Therapy in America: Mental Health in the Classroom in Post-Pandemic America-Supporting the Educator

Seminar 4
Dec 11, 2023, 9:00 am3:00 pm
PK-12 Community


Mark Glat, Ph.D., Psy.D.
Department of Psychology


Event Description

Whether the issue is the emotional and behavioral wellbeing of students, pandemic learning loss, the need for trauma informed teaching, or how to reconcile education, excellence, and equity; it is clear we are having a “therapeutic moment” in post-pandemic American schools.

Understandably, educators have focused on the needs of their students first and foremost. We see our students in crisis and rush to meet their needs and fulfill our responsibilities to them. If our well-being as “the adults in the room” is considered at all, it is usually as an afterthought or footnote.

In our workshop we will put teachers first! We will begin with a brief overview of trauma related research. How do we understand trauma and its etiologies? Also do we need to distinguish trauma from depression and anxiety and what happens we do?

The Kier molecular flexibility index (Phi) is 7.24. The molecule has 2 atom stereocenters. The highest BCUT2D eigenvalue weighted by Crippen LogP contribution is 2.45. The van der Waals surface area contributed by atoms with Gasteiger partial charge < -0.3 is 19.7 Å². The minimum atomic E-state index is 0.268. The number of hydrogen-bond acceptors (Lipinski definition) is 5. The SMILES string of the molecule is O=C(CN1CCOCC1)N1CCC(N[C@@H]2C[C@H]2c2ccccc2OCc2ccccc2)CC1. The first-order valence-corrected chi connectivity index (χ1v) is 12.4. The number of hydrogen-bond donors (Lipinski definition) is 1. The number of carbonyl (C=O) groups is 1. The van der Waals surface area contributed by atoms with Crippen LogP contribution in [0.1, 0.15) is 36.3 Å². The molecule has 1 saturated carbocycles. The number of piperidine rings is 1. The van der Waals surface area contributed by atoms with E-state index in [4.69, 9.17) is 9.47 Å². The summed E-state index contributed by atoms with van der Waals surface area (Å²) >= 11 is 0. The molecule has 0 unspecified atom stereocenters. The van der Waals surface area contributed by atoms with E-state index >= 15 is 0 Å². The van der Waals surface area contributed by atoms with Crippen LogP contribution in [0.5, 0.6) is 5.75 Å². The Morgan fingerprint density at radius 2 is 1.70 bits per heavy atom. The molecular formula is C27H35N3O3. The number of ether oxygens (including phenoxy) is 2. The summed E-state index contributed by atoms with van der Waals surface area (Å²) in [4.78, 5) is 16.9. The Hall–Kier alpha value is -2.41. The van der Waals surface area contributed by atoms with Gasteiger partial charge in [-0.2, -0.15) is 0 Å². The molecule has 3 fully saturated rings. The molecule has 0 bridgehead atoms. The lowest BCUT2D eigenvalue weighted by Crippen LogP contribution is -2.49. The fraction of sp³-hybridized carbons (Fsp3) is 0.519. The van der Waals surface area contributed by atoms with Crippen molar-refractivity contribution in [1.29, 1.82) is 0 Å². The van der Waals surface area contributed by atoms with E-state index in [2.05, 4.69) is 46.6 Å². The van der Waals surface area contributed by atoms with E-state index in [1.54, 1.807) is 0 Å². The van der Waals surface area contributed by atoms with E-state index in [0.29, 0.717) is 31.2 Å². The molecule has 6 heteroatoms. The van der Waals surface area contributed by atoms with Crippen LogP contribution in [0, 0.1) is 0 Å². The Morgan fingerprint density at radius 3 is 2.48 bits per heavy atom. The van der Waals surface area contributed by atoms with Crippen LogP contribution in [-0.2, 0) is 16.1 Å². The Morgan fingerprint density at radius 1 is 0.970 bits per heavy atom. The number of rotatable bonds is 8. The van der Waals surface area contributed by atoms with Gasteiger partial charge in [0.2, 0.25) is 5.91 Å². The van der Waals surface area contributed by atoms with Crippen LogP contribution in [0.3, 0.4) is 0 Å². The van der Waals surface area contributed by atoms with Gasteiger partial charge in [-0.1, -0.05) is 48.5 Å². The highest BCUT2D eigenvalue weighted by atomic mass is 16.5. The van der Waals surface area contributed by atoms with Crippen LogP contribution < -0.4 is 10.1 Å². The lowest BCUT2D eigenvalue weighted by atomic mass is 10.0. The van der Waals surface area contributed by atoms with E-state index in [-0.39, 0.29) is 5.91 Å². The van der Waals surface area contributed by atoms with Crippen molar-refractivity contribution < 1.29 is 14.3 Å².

We will then explore our “multiple identities” as individuals, educators, change agents, caregivers, and citizens. Our focus here will be how our “intersectionality” impacts our relationships with our students in the classroom. We will be guided by the principle that if we cannot understand and manage our own thoughts, feelings, and actions at this critical juncture, we will certainly be less able to help our students do the same.

Using our experiential knowledge and professional expertise as a foundation, we will then scaffold our experiential knowledge and understanding with several psychotherapies, principles, and practices from the behavioral and social sciences. They will help us create a clinical toolbox of practices to support both the educator and the student during these challenging times.

Finally, we will put our tools to work in helping by considering how a better understanding of the “narratives” we construct to make sense of things like generational change, equity and diversity, and culture and politics can help us become “clinically informed” and more effective as educators. citizens, and human beings.